Section V.3: Dot Product

Save this PDF as:
 WORD  PNG  TXT  JPG

Size: px
Start display at page:

Download "Section V.3: Dot Product"

Transcription

1 Section V.3: Dot Product Introduction So far we have looked at operations on a single vector. There are a number of ways to combine two vectors. Vector addition and subtraction will not be covered here, since Physics 191 has a unit on vector addition/subtraction. We will look at the dot product, which is also known as the inner product or scalar product. Definition The dot product of vectors A and B is written as A B. For two-dimensional vectors, the dot product is calculated by multiplying the components of A and B together as follows: A B = A x B x + A y B y and since A x, A y, B x, and B y are all just real numbers, the dot product is also a real number and is consequently a scalar. (This is why it s also called the scalar product.) A has components A x = 12, A y = 5. B has components B x = 2, B y = 6. A B = A x B x + A y B y = ( 6) = = 6. Calculate the dot product B A of the vectors in the preceding example. B A = B x A x + B y A y = ( 6) 5 = = 6.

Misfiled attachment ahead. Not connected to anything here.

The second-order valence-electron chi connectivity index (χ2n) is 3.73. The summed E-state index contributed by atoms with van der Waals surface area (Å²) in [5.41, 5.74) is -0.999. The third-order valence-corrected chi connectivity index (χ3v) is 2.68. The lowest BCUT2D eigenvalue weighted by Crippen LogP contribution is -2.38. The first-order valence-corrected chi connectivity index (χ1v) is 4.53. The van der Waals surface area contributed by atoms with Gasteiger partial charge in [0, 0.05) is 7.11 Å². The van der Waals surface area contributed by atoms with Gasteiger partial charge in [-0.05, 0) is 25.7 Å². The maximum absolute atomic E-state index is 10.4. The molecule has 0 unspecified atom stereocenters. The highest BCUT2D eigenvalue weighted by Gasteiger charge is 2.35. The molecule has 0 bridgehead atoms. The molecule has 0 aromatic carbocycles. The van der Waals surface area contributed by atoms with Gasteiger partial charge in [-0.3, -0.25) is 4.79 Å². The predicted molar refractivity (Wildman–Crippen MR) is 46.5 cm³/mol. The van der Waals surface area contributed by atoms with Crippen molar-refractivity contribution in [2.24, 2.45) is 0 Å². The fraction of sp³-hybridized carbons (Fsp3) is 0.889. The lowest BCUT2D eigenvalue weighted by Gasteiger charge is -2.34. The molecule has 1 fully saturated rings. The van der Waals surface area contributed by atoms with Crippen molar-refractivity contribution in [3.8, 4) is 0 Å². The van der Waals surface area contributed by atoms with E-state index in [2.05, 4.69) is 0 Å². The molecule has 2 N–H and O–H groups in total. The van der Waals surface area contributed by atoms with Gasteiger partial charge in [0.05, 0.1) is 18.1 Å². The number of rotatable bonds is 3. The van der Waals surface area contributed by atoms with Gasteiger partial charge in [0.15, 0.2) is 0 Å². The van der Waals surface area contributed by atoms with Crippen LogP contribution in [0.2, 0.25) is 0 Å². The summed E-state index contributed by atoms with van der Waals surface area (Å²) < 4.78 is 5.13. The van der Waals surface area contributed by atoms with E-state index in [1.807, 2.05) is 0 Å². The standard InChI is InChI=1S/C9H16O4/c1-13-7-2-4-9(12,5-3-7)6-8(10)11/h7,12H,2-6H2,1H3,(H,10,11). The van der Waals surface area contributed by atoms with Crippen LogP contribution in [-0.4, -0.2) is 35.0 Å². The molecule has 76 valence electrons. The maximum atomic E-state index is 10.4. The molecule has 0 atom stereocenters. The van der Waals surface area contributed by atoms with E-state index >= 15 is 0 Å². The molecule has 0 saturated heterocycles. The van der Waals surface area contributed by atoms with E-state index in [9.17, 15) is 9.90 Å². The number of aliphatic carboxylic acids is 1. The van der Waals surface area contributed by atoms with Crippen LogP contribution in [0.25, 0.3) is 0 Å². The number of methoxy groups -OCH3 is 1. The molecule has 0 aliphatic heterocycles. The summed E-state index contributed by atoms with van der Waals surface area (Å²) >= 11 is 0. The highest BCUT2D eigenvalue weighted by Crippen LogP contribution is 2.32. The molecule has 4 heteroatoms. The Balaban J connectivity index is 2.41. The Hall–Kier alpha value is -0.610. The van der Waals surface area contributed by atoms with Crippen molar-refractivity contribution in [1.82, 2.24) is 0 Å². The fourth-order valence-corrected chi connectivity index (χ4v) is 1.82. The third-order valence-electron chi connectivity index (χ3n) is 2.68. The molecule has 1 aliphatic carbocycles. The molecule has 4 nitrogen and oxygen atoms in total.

2 Page 2 Math 185 Vectors A = 3i 5j B = 2i 7j A B = A x B x + A y B y = 3 ( 2) + ( 5) ( 7) = = 29. You can see from these examples that the result of the dot product, a scalar, can be positive or negative. You can also see that in the first two examples, A B = B A. Does this work for all vectors A and B? Let s look at the calculation: A x B x + A y B y. Since multiplication of real numbers is commutative (order doesn t matter), then A x B x + A y B y = B x A x + B y A y for any vectors A and B. Therefore, A B = B A for all vectors A and B. Properties of the Dot Product We ve just established that A B = B A. What are some other properties of the dot product? Well, A A = A x A x + A y A y = (A x ) 2 + (A y ) 2 = A 2, so the dot product of a vector with itself can be used to calculate the magnitude of vector A by taking the square root of the result. Also, when you take the dot product of the zero vector 0 and any vector, you get the scalar zero. To summarize: A B = B A A A = A 2 0 A = 0 Calculate the magnitude of vector V = 24i + 7j using the dot product. V 2 =V V = (V x ) 2 + (V y ) 2 = ( 24) = = 625. Therefore, the magnitude of V is just the square root of 625, which is 25. Vector V is 25 units long. Dot product using magnitudes and directions The definition we ve been using works very well when you have vectors A and B already in component form. However, if you instead have A and B in terms of magnitude and direction, an equivalent way of calculating the dot product is A B = A B cos θ,